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Restaurant review: Native by Yellow Door

The Mac, St Anne's Square, Belfast. Tel: 028 9023 5053.

Published 24/10/2015

Native by Yellow Door at The Mac boasts quality dishes and service
Native by Yellow Door at The Mac boasts quality dishes and service

The bright lights of food awards don't always shine on the best. Take Yellow Door, the long established caterer, baker, restaurant operator and general all round good guy.

Still going strong after more than 20 years, with its shops and operations in Portadown, Lisburn and Belfast's former Robinson & Cleaver and Mac, its many businesses which fall under the brand share a common theme: quality and spirit.

The Dougan family seems to have an endless supply of cousins and relatives and you will find Simon everywhere at all times, his cousin Andrew in the Ulster Museum and various other Dougans, picking leaves, fruit and vegetables, or baking loaves or preparing the meals for weddings and corporate events. Yellow Door has, in fact, won many awards for its products but its restaurants have, in spite of their consistency, gone largely unsung.

The firm was recently awarded the Mac catering contract, a three-year spell in which it would establish a new brand and loyal clientele. Both of these ambitions have been achieved within months of opening.

The Mac's restaurant is called Native (it's a new venture between Simon Dougan and Phil Rodgers), which nicely reflects the homegrown nature of the offer.

Apart from the meat and potatoes, just about everything else is home-grown in Yellow Door's gardens and fields. Even a simple, small dish like the mini-burger features a bun baked by Yellow Door and a tomato jam which is also made by them.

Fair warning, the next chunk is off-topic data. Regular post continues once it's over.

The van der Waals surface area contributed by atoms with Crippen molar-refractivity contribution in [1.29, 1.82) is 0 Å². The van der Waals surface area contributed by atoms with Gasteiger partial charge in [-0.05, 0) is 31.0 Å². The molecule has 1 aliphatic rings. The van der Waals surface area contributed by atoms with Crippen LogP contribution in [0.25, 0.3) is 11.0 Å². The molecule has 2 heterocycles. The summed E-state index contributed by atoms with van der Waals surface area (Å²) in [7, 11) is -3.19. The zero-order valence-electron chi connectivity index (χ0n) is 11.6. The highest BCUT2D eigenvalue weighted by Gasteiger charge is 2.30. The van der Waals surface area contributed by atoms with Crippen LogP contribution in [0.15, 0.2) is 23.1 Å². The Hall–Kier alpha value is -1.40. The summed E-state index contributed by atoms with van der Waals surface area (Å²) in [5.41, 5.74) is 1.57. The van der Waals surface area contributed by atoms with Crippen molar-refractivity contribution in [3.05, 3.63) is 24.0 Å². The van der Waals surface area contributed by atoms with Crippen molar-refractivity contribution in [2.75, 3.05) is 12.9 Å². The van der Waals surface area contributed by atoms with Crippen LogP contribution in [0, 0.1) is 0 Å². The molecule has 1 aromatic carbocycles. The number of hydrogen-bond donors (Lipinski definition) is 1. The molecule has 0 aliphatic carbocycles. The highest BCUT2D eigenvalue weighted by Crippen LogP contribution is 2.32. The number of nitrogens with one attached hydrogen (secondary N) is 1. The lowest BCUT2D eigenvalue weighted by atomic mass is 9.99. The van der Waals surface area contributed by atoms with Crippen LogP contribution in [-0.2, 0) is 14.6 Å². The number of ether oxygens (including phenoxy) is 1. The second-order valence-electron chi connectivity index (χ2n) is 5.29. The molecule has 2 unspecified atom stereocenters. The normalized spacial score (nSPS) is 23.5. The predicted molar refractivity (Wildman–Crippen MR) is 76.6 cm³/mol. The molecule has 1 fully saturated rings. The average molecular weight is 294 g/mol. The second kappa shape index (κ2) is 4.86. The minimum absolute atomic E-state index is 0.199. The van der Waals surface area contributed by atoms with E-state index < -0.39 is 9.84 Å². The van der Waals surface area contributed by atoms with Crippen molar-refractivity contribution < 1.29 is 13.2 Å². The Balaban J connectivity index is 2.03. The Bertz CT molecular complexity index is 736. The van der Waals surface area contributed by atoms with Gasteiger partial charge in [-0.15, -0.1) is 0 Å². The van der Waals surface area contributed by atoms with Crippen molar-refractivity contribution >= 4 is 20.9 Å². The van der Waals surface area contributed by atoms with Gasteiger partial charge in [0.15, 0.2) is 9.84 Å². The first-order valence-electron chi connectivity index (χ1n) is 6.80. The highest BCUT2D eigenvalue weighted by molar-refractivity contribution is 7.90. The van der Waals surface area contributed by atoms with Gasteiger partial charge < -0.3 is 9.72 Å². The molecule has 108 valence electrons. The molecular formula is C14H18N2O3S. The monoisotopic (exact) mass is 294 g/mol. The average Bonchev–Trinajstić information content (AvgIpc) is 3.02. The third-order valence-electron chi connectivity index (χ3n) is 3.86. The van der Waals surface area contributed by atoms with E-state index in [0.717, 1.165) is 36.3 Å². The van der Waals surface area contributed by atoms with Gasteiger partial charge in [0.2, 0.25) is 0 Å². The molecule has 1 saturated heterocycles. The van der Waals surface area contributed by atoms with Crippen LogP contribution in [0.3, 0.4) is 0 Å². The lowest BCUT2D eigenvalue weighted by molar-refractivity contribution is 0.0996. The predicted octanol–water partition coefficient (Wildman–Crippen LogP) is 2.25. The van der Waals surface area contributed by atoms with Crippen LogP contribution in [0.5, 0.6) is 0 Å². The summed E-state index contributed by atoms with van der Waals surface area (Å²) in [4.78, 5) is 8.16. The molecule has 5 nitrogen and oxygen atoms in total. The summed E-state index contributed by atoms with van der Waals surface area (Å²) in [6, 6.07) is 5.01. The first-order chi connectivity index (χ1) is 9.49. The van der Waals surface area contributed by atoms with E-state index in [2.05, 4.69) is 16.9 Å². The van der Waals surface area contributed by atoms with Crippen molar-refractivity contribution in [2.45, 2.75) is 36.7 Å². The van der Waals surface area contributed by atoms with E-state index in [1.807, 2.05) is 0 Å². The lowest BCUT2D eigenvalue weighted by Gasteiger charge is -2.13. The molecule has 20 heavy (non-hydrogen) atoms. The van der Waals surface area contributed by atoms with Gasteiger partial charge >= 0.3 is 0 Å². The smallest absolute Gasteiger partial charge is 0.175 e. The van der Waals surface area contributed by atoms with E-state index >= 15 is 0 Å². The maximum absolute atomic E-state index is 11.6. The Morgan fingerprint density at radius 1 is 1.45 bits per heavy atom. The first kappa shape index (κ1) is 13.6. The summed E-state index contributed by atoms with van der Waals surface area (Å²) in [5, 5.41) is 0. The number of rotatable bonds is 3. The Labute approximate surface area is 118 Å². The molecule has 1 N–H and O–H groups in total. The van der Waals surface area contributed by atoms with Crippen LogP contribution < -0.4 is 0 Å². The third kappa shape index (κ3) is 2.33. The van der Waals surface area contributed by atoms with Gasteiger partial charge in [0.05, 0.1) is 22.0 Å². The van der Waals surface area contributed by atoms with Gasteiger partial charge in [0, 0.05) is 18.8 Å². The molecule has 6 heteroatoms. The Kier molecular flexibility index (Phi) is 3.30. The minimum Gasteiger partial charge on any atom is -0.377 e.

The meat is a high quality product from Doran's butchers in Lisburn and other quality sources Yellow Door go to include Hannan's and Pallas/Crossgar.

All this is great news, because, really, you only go to the Mac to raise your cultural stock, not to have a burger. But even if you don't go to any shows, the fact that you were spotted having a macchiato in Native is enough to set the tongues wagging that you're a bit of a Melvyn Bragg.

(Which reminds me to tell you that I sit on the board of the Mac's trading company, so if you detect any pro-Mac bias in this review, you're probably right.)

But never mind that. Because, no matter how good the shows in the theatres and arts space are, the restaurant operates largely independently.

To everybody's delight, however, Native puts on its own quality shows every morning, lunchtime and in the evenings. There is probably nowhere handier to have a pre-theatre dinner.

But, whereas the Mac's cutting-edge reputation means it may be perceived to be putting on a weekly spread of profanity, nudity and blasphemy (I wish), Native has to remain a bit more everyman. And it achieves this remarkably well by providing a range of compelling and traditional safe bets with a touch of slightly higher-octane excitement.

Among the bites (small dishes) are chicken goujons (buttermilk-fried Rockvale chicken tenders), which come crisp and golden with a rich little curry aioli.

There are Leggygowan goat's cheese and butternut squash risotto croquettes, Walter Ewing's smoked salmon and Kilkeel prawns remoulade with avocado salsa and a tiny burger made with one of the most well measured tomato jams in existence. Each of these for only £3.50.

There are full-sized dishes, of course, but variety is the spice of life, so those small dishes (three for £9) provide great entertainment especially at lunchtime. Also, three is plenty - even if you're a big eater.

The food was always good in the Mac, but now that Native is in, it has raised the bar even higher. It opens seven days a week and the brunches here should be among the best in the city.

Floor staff are well up to the job of dealing with sniffy arts lovers (although I've yet to meet any sniffy art lovers in the Mac: they must all go to the Lyric.) They are charming and, if you're not used to going to these places, it will take just one visit and you'll soon wonder why you didn't make it here earlier.

Oh, and the carrot cake is an earthy marvel. You can have it any time of the day. Art and food served all day. What more do you want?

The bill:

Native Bites (x3) £9.00

Sparkling water £2.00

Carrot cake £4.00

Coffee £2.20

Total £17.20

Belfast Telegraph

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